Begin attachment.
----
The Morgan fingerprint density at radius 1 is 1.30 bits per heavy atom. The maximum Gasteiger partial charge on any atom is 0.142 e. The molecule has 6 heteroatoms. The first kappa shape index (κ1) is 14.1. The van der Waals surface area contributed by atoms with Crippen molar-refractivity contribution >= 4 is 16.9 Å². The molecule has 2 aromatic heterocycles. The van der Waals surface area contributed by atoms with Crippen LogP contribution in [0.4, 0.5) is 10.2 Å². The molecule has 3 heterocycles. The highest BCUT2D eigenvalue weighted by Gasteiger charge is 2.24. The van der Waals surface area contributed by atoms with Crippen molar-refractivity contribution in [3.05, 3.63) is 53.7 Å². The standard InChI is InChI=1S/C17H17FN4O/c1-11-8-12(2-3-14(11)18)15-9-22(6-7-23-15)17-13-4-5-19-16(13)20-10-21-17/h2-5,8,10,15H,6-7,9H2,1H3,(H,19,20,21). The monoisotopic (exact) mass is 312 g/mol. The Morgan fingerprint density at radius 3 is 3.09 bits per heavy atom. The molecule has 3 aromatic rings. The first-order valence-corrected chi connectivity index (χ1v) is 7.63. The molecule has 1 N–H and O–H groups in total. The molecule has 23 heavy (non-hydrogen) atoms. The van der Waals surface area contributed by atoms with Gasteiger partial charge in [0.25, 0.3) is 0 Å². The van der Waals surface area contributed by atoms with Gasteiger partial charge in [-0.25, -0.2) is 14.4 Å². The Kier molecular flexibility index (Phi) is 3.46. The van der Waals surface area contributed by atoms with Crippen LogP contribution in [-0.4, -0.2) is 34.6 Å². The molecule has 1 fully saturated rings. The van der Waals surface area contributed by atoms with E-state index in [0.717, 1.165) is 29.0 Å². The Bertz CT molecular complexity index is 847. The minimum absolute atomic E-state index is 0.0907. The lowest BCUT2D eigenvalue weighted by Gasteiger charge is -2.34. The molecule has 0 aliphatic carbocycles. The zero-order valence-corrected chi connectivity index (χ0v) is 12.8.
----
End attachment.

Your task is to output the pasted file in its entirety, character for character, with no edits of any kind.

The Morgan fingerprint density at radius 1 is 1.30 bits per heavy atom. The maximum Gasteiger partial charge on any atom is 0.142 e. The molecule has 6 heteroatoms. The first kappa shape index (κ1) is 14.1. The van der Waals surface area contributed by atoms with Crippen molar-refractivity contribution >= 4 is 16.9 Å². The molecule has 2 aromatic heterocycles. The van der Waals surface area contributed by atoms with Crippen LogP contribution in [0.4, 0.5) is 10.2 Å². The molecule has 3 heterocycles. The highest BCUT2D eigenvalue weighted by Gasteiger charge is 2.24. The van der Waals surface area contributed by atoms with Crippen molar-refractivity contribution in [3.05, 3.63) is 53.7 Å². The standard InChI is InChI=1S/C17H17FN4O/c1-11-8-12(2-3-14(11)18)15-9-22(6-7-23-15)17-13-4-5-19-16(13)20-10-21-17/h2-5,8,10,15H,6-7,9H2,1H3,(H,19,20,21). The monoisotopic (exact) mass is 312 g/mol. The Morgan fingerprint density at radius 3 is 3.09 bits per heavy atom. The molecule has 3 aromatic rings. The first-order valence-corrected chi connectivity index (χ1v) is 7.63. The molecule has 1 N–H and O–H groups in total. The molecule has 23 heavy (non-hydrogen) atoms. The van der Waals surface area contributed by atoms with Gasteiger partial charge in [0.25, 0.3) is 0 Å². The van der Waals surface area contributed by atoms with Gasteiger partial charge in [-0.25, -0.2) is 14.4 Å². The Kier molecular flexibility index (Phi) is 3.46. The van der Waals surface area contributed by atoms with Crippen LogP contribution in [-0.4, -0.2) is 34.6 Å². The molecule has 1 fully saturated rings. The van der Waals surface area contributed by atoms with E-state index in [0.717, 1.165) is 29.0 Å². The Bertz CT molecular complexity index is 847. The minimum absolute atomic E-state index is 0.0907. The lowest BCUT2D eigenvalue weighted by Gasteiger charge is -2.34. The molecule has 0 aliphatic carbocycles. The zero-order valence-corrected chi connectivity index (χ0v) is 12.8.